Is God willing to prevent evil, but not able ? Then he is not omnipotent.

Is he able, but not willing ? Then he is malevolent.

Is he both willing and able ? Then whence cometh evil ?

Is he neither able nor willing ? Then why call him God ?


Any thoughts ?

Views: 1741

Reply to This

Replies to This Discussion


"I think It's not a riddle.Epicurus proved that god does not exists."

100% agreed, as to the traditional God anyway. But I qualify that by saying I don't believe in any gods whatsoever. Epicurus demolished the God idea with his few lines.

I don't know if Epicurus himself was an atheist, however we know that Socrates died for his impiety so it's likely that he didn't declare himself atheist to save his own skin, and that's part of why he also chose to live peacefully, separate from the Greek polis on the outskirts of Athens.

Epicurus also talked about the atom 2,300 years ago and of the need for science as a way to overcome superstitious fears.  And he engaged women and even slaves as equals in philosophical discourse, which was considered scandalous.

Epicurus represents all the most progressive things about Western Humanism.  He's a cultural treasure.

Also, Epicureanism is experiencing a revival, focusing mainly on its ethics and its philosophical methodology for happiness (importance of friends, simple living, managing one's desires, etc).  There are two Epicurean Gardens in Greece (in Thessaloniki and Athens) and one in Sydney, Australia, and in the US there is the beginning of a movement with the Society of Friends of Epicurus:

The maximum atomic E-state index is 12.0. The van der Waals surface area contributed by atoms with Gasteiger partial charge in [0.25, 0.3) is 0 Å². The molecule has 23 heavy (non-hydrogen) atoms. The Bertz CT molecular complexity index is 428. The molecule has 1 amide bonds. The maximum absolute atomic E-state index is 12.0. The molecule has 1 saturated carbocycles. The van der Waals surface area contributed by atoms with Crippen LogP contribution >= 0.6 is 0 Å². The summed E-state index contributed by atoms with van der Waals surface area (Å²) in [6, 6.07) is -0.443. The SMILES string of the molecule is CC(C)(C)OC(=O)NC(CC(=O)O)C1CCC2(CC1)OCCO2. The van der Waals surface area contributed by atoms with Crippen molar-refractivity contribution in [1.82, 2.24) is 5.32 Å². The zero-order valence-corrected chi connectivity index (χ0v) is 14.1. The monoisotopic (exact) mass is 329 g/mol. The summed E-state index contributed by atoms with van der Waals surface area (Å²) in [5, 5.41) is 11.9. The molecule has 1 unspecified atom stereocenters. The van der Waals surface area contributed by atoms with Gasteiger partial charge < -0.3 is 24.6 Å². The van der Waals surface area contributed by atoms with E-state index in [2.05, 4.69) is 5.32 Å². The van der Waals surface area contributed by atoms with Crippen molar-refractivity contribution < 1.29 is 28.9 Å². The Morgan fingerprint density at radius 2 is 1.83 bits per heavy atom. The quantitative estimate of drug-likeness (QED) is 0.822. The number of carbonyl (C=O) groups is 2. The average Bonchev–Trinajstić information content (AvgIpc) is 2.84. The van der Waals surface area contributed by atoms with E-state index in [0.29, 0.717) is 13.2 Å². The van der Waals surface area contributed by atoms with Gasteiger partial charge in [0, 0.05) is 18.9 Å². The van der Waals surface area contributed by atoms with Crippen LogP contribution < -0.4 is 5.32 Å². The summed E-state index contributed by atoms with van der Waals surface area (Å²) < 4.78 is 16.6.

Hopefully one day instead of having a church in every corner, we'll begin to see Epicurean Gardens in every major city.

If you are interested in Epicureanism, you might like the book, The Swerve: How the World Became Modern, by Stephen Greenblatt. It tells the story of the discovery of a manuscript of Lucretius's The Nature of Things by Poggio Bracciolini early in the fifteenth century and how that discovery brought the thinking of Epicurus into circulation once again and influenced the development of modern thought.

I'll add it to my list of books to read ... just finished Tim O'Keefe's book on Epicureanism, it was well explained.

@ Chris Crawford What evidence is Aquinas able to provide that he/she/it created the universe? Yes, scientists have difficulty with that one as well. OK, let's begin with the first living forms; what evidence can he give that living forms began because of he/she/it and created all in six days, however ever many hours a day was counted? Now, we come to evolution; what evidence can any human being offer that evolution is not a fact of existence?
With all the evidence of natural processes, why should one even entertain a notion that god-did-it?

Ms. Denoo, Aquinas was not concerned with justifying his faith; his concern lay in a variety of philosophical issues, one of which was the apparent conflict between free will and determinism. His major effort lay in reconciling Christian theology with Aristotelian logic; he ended up founding a school of thought called scholasticism. This is the school that gave us the thing about "how many angels can dance on the head of a pin?" which it turns out wasn't as stupid as it seems (although it was pretty strained).

Yes, Chris, as I stated b4, Aquinas was an obfuscator, couldn't reconcile conflict between theology (delusion based illogical lies) and Aristotelian deductive/inductive logic.

Since there can truly be no reconciliation between irrational lies based on delusion/hallucinations and almost truthful logic, Aquinas was forced to simply make up garbage or bigger lies.

He is the reason why the Catholic church doctrine is so absolutely DUMB and IRRATIONAL!

Aquinas probably dreamt most of it up during one of his Temporal Lobe Epileptic hallucinations.

Christian theology only became even more stupid and irrational because of Aquinas.